Adaptation and cognitive testing of physical activity measures for use with young, school-aged children and their parents
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Increasing physical activity is one way to address the public health concern of childhood obesity. Physical activity measures for use with young, school-aged children are limited.
This study adapted two existing activity measures for young children, specifically self-efficacy and 7-day recall of physical activity.
Through expert review and cognitive testing, the scales were adapted for use with young, school-aged children (ages 7–9). This article describes how the measures were adapted to insure comprehension of the child self-report measures. Reliability analyses provide support for their use in this population [Cronbach’s alpha = 0.76 for the self-efficacy scale; moderate correlation between parent report and child report of child physical activity over the past week (rho = 0.52, P < 0.01].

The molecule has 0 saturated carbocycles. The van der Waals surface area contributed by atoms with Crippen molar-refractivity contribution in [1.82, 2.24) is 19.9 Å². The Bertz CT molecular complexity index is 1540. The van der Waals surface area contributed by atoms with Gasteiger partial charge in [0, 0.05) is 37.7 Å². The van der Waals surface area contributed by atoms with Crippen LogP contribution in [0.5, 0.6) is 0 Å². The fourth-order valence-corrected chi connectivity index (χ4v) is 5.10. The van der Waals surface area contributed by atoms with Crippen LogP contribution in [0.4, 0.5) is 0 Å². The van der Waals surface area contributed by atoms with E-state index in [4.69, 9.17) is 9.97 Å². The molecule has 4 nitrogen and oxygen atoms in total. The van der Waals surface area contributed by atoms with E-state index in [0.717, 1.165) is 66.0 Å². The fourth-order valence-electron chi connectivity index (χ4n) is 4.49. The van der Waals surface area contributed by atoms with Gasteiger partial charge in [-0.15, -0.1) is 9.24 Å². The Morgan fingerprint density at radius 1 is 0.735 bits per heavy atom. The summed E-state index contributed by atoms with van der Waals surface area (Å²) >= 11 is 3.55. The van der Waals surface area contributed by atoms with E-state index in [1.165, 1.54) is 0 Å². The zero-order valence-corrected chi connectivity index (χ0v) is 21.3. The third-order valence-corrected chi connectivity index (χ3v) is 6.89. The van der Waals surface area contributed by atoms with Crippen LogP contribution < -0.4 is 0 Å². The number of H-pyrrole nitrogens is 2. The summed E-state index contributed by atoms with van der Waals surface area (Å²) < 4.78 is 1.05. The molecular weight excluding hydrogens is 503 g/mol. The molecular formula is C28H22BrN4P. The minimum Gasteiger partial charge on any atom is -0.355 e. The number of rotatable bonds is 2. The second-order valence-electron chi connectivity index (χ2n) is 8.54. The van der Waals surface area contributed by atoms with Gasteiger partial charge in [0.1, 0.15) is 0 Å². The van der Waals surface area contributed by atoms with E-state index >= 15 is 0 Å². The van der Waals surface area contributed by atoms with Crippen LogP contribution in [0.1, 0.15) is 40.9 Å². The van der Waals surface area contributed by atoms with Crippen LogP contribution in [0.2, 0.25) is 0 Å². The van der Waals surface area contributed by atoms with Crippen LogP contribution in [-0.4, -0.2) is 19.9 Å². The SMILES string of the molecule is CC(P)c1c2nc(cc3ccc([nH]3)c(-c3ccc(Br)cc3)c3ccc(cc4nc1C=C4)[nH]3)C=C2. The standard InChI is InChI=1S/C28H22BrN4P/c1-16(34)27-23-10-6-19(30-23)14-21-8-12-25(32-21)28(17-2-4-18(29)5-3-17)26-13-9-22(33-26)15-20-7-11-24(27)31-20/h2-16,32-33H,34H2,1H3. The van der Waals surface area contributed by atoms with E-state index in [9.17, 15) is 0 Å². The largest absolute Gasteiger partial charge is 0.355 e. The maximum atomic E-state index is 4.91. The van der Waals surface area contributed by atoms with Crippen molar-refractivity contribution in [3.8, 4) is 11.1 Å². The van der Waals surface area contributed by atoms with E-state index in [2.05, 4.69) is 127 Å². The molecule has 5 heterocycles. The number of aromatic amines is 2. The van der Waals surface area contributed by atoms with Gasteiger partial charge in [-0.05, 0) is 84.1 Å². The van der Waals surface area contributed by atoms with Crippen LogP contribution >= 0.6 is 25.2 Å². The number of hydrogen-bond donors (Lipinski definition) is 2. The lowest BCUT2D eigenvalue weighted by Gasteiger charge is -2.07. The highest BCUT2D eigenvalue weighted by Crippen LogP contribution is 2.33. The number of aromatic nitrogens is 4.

Suggestions are offered for researchers interested in using similar methods when designing and adapting physical activity measures for new populations.
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- Adaptation and cognitive testing of physical activity measures for use with young, school-aged children and their parents
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